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Candid tales to inspire success in 2023


With Day One of AccountingWEB Live Expo in full swing, we stopped by to hear from Alexandra Bond Burnett, Carl Reader and Nigel Adams as they discussed how firms can make 2023 a year of success.

30th Nov 2022
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Creating a successful firm is something all practitioners strive to achieve. Yet, the road to success is rarely simple, as the panellists of our What makes a successful firm in 2023? talk at AccountingWEB Live Expo confessed. 

Discussing the topic of success in the new year, Alexandra Bond Burnett, Carl Reader and Nigel Adams were candid in explaining their own journeys, but argued that there are many steps a firm can take to help ensure a successful 2023.

Defining success

Opening up the proceedings, Bond Burnett asked her fellow panel members to define what a successful firm looked like to them.

“We talk about success but don’t often define it,” Reader said, quipping that “a mass murderer probably thinks they’re successful for murdering lots of people.”

However, Reader was quick to add that success for firms is not a static goal, with the parameters for success changing as a practice evolves. “Right now, a successful firm to me is one that’s delivering amazing value to our clients and adding more than just the accountancy relationship.”

Adams agreed with Reader’s assessment of the changing nature of success and that in a profession that is continually changing, it’s important to “keep it simple”.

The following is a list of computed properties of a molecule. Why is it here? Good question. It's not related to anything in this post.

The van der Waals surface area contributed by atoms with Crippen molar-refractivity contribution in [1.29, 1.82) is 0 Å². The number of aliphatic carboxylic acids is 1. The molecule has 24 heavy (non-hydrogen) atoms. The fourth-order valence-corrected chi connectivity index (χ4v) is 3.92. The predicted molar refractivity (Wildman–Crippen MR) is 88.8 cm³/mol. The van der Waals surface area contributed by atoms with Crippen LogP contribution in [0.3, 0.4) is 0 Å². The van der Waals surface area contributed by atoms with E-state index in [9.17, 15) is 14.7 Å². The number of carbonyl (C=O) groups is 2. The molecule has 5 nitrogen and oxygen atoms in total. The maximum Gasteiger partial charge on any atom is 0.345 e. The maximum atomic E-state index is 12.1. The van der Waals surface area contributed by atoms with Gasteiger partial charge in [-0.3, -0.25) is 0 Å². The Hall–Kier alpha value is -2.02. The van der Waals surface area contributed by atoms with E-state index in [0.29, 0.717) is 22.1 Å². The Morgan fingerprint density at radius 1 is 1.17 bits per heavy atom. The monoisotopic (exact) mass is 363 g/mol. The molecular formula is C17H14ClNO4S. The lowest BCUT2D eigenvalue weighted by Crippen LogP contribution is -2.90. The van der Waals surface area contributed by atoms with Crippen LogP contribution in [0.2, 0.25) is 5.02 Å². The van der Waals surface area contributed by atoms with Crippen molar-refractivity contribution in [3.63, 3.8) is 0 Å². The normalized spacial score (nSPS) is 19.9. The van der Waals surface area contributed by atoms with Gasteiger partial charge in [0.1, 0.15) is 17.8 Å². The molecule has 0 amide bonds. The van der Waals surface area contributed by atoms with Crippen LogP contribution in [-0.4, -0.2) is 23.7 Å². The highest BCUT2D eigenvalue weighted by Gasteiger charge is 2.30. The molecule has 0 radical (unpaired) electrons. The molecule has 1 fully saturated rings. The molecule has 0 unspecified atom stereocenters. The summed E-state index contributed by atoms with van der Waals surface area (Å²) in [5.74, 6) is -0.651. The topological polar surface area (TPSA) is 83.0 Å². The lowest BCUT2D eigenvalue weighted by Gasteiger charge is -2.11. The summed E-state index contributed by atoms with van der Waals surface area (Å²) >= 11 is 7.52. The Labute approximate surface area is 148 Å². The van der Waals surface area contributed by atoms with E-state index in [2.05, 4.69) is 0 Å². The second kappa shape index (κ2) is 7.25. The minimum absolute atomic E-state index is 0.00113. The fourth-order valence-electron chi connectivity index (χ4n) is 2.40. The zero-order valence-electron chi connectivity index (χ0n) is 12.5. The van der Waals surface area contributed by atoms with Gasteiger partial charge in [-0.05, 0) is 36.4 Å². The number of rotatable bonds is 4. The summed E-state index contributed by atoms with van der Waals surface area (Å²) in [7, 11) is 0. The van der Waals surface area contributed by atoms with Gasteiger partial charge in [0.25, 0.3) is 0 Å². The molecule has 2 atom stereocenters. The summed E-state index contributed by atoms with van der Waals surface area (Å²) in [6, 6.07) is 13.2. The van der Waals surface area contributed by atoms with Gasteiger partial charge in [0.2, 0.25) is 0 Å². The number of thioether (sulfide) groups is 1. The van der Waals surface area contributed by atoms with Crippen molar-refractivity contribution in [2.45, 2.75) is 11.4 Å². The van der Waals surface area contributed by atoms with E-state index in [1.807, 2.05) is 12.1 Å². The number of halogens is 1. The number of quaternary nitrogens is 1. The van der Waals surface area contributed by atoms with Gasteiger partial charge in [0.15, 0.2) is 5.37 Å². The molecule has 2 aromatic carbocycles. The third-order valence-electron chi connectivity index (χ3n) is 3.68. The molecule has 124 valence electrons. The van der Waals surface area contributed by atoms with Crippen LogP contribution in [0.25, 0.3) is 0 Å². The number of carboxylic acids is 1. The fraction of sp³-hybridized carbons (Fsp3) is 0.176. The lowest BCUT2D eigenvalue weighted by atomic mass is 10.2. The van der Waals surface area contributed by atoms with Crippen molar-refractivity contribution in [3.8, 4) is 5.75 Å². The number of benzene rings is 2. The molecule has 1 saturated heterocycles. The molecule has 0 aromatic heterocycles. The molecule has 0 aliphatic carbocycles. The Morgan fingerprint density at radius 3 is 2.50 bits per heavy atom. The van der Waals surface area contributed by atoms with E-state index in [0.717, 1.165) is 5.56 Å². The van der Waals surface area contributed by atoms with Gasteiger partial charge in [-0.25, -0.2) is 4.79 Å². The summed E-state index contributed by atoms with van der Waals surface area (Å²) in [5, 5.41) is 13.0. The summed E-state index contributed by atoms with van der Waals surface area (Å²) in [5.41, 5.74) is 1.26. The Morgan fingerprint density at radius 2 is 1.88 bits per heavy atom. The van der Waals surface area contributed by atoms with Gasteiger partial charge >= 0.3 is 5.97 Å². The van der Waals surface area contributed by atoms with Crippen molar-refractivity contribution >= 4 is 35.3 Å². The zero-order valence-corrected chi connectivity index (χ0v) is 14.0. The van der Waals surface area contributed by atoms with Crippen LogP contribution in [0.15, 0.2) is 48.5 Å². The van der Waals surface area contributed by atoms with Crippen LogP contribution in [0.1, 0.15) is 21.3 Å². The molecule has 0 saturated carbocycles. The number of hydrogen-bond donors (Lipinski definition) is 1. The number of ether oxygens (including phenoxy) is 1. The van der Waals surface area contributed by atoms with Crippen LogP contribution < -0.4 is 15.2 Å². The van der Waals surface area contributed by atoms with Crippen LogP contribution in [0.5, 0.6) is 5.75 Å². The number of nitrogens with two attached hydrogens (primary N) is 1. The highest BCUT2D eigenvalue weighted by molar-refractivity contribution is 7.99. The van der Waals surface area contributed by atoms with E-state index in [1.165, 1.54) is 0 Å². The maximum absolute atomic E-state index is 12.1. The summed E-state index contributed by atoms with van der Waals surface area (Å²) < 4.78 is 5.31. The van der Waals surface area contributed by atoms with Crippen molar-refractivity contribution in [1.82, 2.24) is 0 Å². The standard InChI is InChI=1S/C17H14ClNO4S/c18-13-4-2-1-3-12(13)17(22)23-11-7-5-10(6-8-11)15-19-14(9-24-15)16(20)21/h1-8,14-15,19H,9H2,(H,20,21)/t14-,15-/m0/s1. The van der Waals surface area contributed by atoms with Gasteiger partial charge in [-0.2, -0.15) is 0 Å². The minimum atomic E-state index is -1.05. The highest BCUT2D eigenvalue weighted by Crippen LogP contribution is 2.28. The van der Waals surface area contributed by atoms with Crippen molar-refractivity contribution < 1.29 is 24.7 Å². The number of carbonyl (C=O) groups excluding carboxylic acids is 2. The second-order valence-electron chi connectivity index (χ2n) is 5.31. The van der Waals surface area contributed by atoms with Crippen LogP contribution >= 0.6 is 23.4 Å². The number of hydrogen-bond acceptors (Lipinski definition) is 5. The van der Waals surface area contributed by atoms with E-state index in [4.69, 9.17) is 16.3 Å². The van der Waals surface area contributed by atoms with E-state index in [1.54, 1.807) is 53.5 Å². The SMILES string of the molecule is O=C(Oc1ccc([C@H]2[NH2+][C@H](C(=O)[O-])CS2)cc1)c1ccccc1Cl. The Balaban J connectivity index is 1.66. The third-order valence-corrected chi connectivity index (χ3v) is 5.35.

“For us, our clients and customers are still our absolute prime focus,” Adams said.

Focusing on people

Yet, as Bond Burnett mentioned, there are “several problems that are causing people not to have successful firms”. She asked Adams and Reader to discuss their own challenges in practice.

“While I’ve seen ups and downs in the economic cycle we can’t blame everything on the economy,” Reader said. “We’ve made a number of mistakes along the way. They almost all seem to come back to people, whether it was not looking after people, not building relationships, or simply expecting the system to work itself, that’s where the core of our issues came from.”

This collapse in people-focused work led to an increase in staff churn at Reader’s firm, which, after examining the issue, seemed to be caused by a negative change in the culture of the business.

“Our business culture change was without direction and was allowed to fester on its own,” Reader said. 

Because of this, Reader and his team carried out a complete overhaul of his firm’s culture and values, admitting that the firm had to “roll their sleeves up on the cultural stuff” to ensure both his team and clients felt looked after.

“We’ve started by introducing a weekly wrap, where I share the good, the bad and the ugly of the business, so that the team members feel brought into the business, while not hiding away from the challenges,” Reader explained. The firm has hired a head of culture to help revive staff engagement at the firm, as well as reintroducing staff engagement surveys to better understand the team’s needs.